Željka Lekić-Subašić (Sarajevo School of Science and Technology, Bosnia and Herzegovina ): Social media and <Balkans’ Spring>

15.30-15.45 Coffee Break

15.45-16.30 Concluding Discussion
Chair: Florian Bieber

Univ.-Prof. Dr. Florian Bieber
Professor of Southeast European Studies
Director, Centre for Southeast European Studies
University of Graz
Universitätsstraße 15/K3
A-8010 Graz

tel: +43/316/380 6822
email: florian.bieber@uni-graz.at<mailto:florian.bieber@uni-graz.at>
homepage: http://www.suedosteuropa.uni-graz.at<http://www.suedosteuropa.uni-graz.at/>
facebook: CSEES.Graz<http://www.facebook.com/CSEES.Graz>
twitter: @csees<https://twitter.com/CSEESGraz>
personal homepage: http://fbieber.wordpress.com/


1st International Congress of Turkish Culture
Subject: Turkish Sufi Culture and Traditions
Date and Place: October 13-15, 2014 Suleyman Şah University, Istanbul, Turkey
Deadline for Abstract Submissions: April 1, 2014
Notification of Acceptance: May 1, 2014
Deadline for Full Paper Submission: September 10, 2014
Contact E-Mail for Submissions and Questions : itcc2014@ssu.edu.tr
Congress Website: http://www.itcc-one.com/
Themes and Issues:
*       Main figures of Turkish Sufism
*       The methodological problems in studying Turkish Sufism
*       The literary texts of Turkish Sufism
*       The Arabic and Persian influence on Turkish Sufism
*       Morals and historical developments of various Sufi orders including Mawlaw’īyya, an-Naqshbandiyyah, Khalwatiyya, as well as Alawīs.
*       Oral tradition and Turkish Sufism
*       Sufi music
*       Islamic arts and Sufism
*       Architecture and Sufism
*       Turkish Sufi literature
*       Social life and Sufism
*       Figures, cultures and traditions of Turkish Sufism in terms of philosophy and Islamic theology
*       Modernity and Sufism
*       Postmodernism and Sufism
*       Sufi orders from their emergence to present
The Language of the Congress:
Turkish and English
The Publication of Papers:
Papers will be published and they will be given to participants in the form of cd.
Süleyman Şah University, Turkey
Indiana University, Ottoman and Modern Turkish Studies Chair, USA
Hacettepe University, Turkey
Motif Foundation, Turkey

Honorary Comittee:
Prof. Dr. Hüseyin EKİZ, Rector, Süleyman Şah University
Prof. Dr. A. Murat TUNCER, Rector, Hacettepe University
Prof. Dr.  Kemal SILAY, Ottoman and Turkish Studies Chair Professor, Indiana University, Bloomington
Prof. Dr. F. Gülay MIRZAOĞLU, Hacettepe University
Zeki BAYKAL, President, Motif Foundation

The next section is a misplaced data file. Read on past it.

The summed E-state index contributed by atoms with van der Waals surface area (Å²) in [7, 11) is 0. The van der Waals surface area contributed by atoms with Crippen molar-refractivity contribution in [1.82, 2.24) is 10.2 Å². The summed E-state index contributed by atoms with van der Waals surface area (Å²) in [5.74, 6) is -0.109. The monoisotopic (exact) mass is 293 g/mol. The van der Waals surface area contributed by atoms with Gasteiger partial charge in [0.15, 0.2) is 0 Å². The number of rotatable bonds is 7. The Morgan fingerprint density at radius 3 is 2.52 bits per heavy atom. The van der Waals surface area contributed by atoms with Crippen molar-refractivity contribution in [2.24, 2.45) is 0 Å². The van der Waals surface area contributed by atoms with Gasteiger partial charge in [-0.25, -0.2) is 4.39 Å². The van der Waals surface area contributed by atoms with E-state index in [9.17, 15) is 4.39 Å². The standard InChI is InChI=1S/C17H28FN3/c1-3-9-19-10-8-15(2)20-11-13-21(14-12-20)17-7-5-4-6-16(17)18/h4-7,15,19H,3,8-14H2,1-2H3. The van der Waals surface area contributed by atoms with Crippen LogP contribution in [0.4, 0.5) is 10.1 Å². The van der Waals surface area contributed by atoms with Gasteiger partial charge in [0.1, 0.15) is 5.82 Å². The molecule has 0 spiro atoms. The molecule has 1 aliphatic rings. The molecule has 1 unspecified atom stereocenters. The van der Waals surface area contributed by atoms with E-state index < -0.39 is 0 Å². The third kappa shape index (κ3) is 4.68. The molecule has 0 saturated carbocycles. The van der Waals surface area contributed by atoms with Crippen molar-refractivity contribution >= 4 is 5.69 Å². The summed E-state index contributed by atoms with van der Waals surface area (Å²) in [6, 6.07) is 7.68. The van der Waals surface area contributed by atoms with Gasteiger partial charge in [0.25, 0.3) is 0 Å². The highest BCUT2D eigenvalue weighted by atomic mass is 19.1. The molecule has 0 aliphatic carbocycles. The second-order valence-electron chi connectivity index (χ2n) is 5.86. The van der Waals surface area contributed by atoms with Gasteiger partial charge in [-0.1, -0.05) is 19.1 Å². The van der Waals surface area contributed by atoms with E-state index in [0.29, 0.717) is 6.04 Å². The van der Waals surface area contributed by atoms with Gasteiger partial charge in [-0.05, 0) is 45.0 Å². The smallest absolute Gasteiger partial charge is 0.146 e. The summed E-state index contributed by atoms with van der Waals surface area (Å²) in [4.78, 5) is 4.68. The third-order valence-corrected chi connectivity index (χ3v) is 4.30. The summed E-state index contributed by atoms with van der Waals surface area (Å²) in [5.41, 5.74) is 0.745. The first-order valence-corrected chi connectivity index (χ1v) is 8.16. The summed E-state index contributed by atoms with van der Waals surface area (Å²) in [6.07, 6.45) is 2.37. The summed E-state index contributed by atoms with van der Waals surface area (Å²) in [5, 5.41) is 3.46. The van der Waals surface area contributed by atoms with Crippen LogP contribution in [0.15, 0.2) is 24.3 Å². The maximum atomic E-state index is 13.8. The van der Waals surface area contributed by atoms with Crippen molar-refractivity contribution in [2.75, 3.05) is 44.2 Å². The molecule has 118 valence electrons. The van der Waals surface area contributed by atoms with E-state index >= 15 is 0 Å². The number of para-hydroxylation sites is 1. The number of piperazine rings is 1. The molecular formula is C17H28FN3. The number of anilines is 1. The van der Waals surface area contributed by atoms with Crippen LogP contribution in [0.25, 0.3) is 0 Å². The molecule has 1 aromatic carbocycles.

Dr. Kemal Silay
Professor of Turkish Language and Literature
Ottoman and Modern Turkish Studies Endowed Chair Professor
Director, Turkish Language Flagship Center
Director, Turkish Studies Program
Member, Alliance of Distinguished and Titled Professors

School of Global and International Studies
The College of Arts and Sciences
Indiana University
1133 Eigenmann Hall
1900 East Tenth Street
Bloomington, IN 47406-7512, USA



Please join us for a free webinar about Brill’s online resources in Middle East and Islamic Studies on 13 November 2013 at 4:00 PM Amsterdam time (3:00 PM UK time | 10:00 AM Eastern Standard time). In this webinar we will try to clarify everything you always wanted to know about how to make optimal use of our online resources, including topics such as searching with or without diacritics and with Boolean search terms, saving your personal searches and setting up alerts. Brill’s online resources in Middle East and Islamic Studies comprise (on http://referenceworks.brillonline.com and http://bibliographies.brillonline.com): – Encyclopedia of Islam Online (First, Second, Third and French Editions) – Index Islamicus Online – Encyclopedia of the Qur’an Online – Christian-Muslim Relations Online – Brockelmann Online – Encyclopaedia Islamica – Encyclopedia of Women & Islamic Cultures – Encyclopaedia of Arabic Language and Linguistics – Encyclopedia of Jews in the Islamic World The session will be presented by Joed Elich, Publishing Director of Brill’s Middle East, Islamic and African Studies program. During the webinar you are welcome to submit questions. Joed Elich is Publishing Director at Brill. He joined the company in 2000 and has had various acquisition functions. His responsibilities are Middle East, Islamic, African and Asian Studies, including books, journals, reference works and primary sources. Joed has a PhD in Philosophy from Leiden University (1987). Feel free to pass on details of this webinar to your colleagues and interested parties. If you are not able to join but are interested in learning more, do let us know. You are invited to suggest topics you would like to see discussed during the webinar beforehand at the registration form for the webinar. Please register before Monday 11 November. If you have any queries or if we can be of any assistance, please don’t hesitate to contact us at marketing@brill.com.